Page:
We are centralising those telephone services in a sensible way in the 26 pension centres. They will be our customers' daily contact point, probably for longer than normal office hours. We are changing the way in which we work.
In addition to the 26 pension centres, the Pension Service will operate an improved local service nationwide. Committee members' remarks have followed two trends. The hon. Member for Northavon was concerned that tight standards, set centrally, should be imposed locally in order to ensure that a level of service of which we would approve is definitely available. However, the hon. Member for Daventry and others suggested that needs would vary enormously from one area to another due to distance and other factors, such as whether they are urban or rural. Some of us, as the hon. Member for Perth said, have a mixture of urban and rural areas in our constituencies. It is not sensible to prescribe down to
the last dot and comma exactly how things should be done—as the hon. Member for Daventry will agree, given his comments about micromanagement.
We are developing partnerships with many organisations, including local government agencies and the voluntary sector dealing with elderly people, to provide an extra level of service locally, in addition to the national call centre-based services. The local service will allow us to meet customers face to face in places where they feel most comfortable, such as libraries or local community centres, which will vary from place to place. It will also offer a home visiting service and regular surgeries where pensioners know that can contact the Pension Service.
In this respect it is useful that the Under-Secretary is a lawyer. Will she reflect on the need to tie up very carefully, in cases where an agent is involved, the nature of the advice and the responsibility for that advice? We do not want to add a further level of potential recrimination if people are given advice through a third party, which is later repudiated by the Department. It is important that service level agreements are tied up closely. In principle, it must be clear that it is the Department's advice that is being given.
Yes. The hon. Gentleman anticipates my next remarks. It is important that we do not simply give people a blue badge and let them loose to say whatever they like. Fully trained Pension Service staff will provide the information, and their focus will be entirely on the needs of pensioners. We should be able to ensure that we have a responsible, dedicated service, suitable for each local area, in addition to the call centre and the telephone-based service that will be offered.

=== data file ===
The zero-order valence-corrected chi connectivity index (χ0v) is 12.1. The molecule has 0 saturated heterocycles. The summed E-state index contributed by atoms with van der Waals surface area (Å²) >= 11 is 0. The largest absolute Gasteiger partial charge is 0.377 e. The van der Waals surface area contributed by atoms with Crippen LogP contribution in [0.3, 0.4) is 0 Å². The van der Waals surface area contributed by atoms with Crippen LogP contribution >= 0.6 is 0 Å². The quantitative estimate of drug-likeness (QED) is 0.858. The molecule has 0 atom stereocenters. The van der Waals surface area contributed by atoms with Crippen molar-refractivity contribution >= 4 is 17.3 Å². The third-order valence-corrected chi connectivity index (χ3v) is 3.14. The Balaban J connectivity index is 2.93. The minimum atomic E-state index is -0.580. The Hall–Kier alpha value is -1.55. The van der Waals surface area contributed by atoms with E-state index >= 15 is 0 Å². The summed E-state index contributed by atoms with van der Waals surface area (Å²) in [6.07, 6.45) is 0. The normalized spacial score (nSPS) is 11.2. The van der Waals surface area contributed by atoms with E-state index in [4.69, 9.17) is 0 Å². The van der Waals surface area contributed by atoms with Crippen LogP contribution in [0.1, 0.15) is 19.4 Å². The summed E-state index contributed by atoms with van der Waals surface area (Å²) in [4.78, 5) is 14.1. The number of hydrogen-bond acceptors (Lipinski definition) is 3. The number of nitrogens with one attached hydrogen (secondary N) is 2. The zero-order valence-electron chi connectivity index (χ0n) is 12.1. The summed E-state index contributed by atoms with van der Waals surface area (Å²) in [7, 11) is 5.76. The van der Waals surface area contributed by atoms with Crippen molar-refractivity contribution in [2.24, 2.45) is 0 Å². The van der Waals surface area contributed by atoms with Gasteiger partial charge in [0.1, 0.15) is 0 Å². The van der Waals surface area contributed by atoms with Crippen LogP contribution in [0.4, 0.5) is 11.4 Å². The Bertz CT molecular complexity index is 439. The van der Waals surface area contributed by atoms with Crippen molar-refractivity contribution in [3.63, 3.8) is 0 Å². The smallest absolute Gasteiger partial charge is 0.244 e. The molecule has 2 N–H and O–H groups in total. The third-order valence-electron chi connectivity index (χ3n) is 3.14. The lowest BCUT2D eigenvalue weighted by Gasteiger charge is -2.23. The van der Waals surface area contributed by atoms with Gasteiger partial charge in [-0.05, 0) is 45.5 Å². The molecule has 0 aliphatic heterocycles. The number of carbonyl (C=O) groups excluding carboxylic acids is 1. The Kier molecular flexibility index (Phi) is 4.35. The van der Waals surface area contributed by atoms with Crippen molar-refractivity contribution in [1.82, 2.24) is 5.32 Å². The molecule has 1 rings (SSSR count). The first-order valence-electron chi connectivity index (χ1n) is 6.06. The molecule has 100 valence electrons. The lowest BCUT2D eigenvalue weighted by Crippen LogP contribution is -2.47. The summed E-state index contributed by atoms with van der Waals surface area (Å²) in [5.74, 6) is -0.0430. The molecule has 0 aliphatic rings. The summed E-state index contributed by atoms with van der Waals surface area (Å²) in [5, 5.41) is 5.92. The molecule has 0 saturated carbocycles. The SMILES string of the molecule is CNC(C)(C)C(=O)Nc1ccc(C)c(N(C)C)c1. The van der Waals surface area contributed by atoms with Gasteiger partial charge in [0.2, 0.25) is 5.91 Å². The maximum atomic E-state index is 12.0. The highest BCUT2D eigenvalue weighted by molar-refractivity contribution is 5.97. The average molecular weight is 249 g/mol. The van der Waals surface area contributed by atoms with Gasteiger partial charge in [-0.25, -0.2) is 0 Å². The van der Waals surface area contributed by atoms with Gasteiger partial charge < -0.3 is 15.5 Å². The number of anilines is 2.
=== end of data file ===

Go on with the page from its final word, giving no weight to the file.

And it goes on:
Before I deal with the new clause, I shall answer some of the points made during the debate. The hon. Member for Northavon asked how we shall get from where we are now to where we should like to be. That is a question that Liberal Democrats do not always have to answer. We shall do it over a period of time. The call centres are being established and we shall develop the local service over the next year or 18 months. Until that happens, pensioners will not notice a change. They will still be able to go into their local social security office in order to receive the advice and help that they need.
This is something that I have tried unsuccessfully to pin down through written questions. There will be a period until the local service is established and then there will be one once it is established. I have asked whether people will have face-to-face contact as soon as they need it. The answer has been that they will still be able to go into a benefits office because the local service is still being introduced. I understand that that will be the case until it comes in. What I am trying to clarify is, once the whole shooting match is up and running, will I, as a pensioner, be able to say, ''I want to come in tomorrow and get some advice about income support, which I desperately need''? Where would I go? Would it be to a Jobcentre Plus office, because there will be nowhere else?
The hon. Gentleman essentially asks about the local service, which, as I have tried to explain, will meet the needs of people in the local area. We do not intend to prescribe that there will be a Pension Service office in towns of a certain size. There will be partnership agreements between ourselves, other Government agencies, local government agencies and voluntary sector agencies about what is appropriate in any particular area. Therefore, provision in the constituency of the hon. Member for Northavon may be different from that in the constituency of the hon. Member for Perth or that in the constituency of the hon. Member for Daventry, but the idea is to make provision suitable for the local area and to supplement the national pension call centre, through which pensioners and customers will be able to keep in daily touch, if they wish. The arrangements will enable pensioners to access services and advice in whichever way suits them.